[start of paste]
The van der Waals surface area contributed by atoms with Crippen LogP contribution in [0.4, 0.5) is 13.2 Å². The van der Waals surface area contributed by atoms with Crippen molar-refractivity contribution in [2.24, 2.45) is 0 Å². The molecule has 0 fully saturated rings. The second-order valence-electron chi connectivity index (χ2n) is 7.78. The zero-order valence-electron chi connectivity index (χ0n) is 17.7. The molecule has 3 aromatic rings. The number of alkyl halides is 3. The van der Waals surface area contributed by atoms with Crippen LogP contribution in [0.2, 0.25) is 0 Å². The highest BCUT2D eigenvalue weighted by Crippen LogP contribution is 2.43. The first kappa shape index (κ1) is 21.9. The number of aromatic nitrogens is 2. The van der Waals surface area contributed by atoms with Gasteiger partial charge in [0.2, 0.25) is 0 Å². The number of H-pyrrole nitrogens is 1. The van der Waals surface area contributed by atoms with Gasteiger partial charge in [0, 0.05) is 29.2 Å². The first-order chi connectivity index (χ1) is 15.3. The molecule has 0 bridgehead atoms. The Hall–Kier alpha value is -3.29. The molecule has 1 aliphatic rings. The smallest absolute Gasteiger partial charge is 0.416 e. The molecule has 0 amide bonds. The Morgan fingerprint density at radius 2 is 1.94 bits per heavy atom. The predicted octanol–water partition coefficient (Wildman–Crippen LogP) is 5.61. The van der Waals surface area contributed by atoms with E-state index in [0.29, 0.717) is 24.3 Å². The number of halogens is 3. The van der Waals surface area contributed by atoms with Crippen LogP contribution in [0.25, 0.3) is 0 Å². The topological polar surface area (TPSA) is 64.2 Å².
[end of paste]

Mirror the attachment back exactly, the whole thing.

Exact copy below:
The van der Waals surface area contributed by atoms with Crippen LogP contribution in [0.4, 0.5) is 13.2 Å². The van der Waals surface area contributed by atoms with Crippen molar-refractivity contribution in [2.24, 2.45) is 0 Å². The molecule has 0 fully saturated rings. The second-order valence-electron chi connectivity index (χ2n) is 7.78. The zero-order valence-electron chi connectivity index (χ0n) is 17.7. The molecule has 3 aromatic rings. The number of alkyl halides is 3. The van der Waals surface area contributed by atoms with Crippen LogP contribution in [0.2, 0.25) is 0 Å². The highest BCUT2D eigenvalue weighted by Crippen LogP contribution is 2.43. The first kappa shape index (κ1) is 21.9. The number of aromatic nitrogens is 2. The van der Waals surface area contributed by atoms with Gasteiger partial charge in [0.2, 0.25) is 0 Å². The number of H-pyrrole nitrogens is 1. The van der Waals surface area contributed by atoms with Gasteiger partial charge in [0, 0.05) is 29.2 Å². The first-order chi connectivity index (χ1) is 15.3. The molecule has 0 bridgehead atoms. The Hall–Kier alpha value is -3.29. The molecule has 1 aliphatic rings. The smallest absolute Gasteiger partial charge is 0.416 e. The molecule has 0 amide bonds. The Morgan fingerprint density at radius 2 is 1.94 bits per heavy atom. The predicted octanol–water partition coefficient (Wildman–Crippen LogP) is 5.61. The van der Waals surface area contributed by atoms with E-state index in [0.29, 0.717) is 24.3 Å². The number of halogens is 3. The van der Waals surface area contributed by atoms with Crippen LogP contribution in [0.25, 0.3) is 0 Å². The topological polar surface area (TPSA) is 64.2 Å².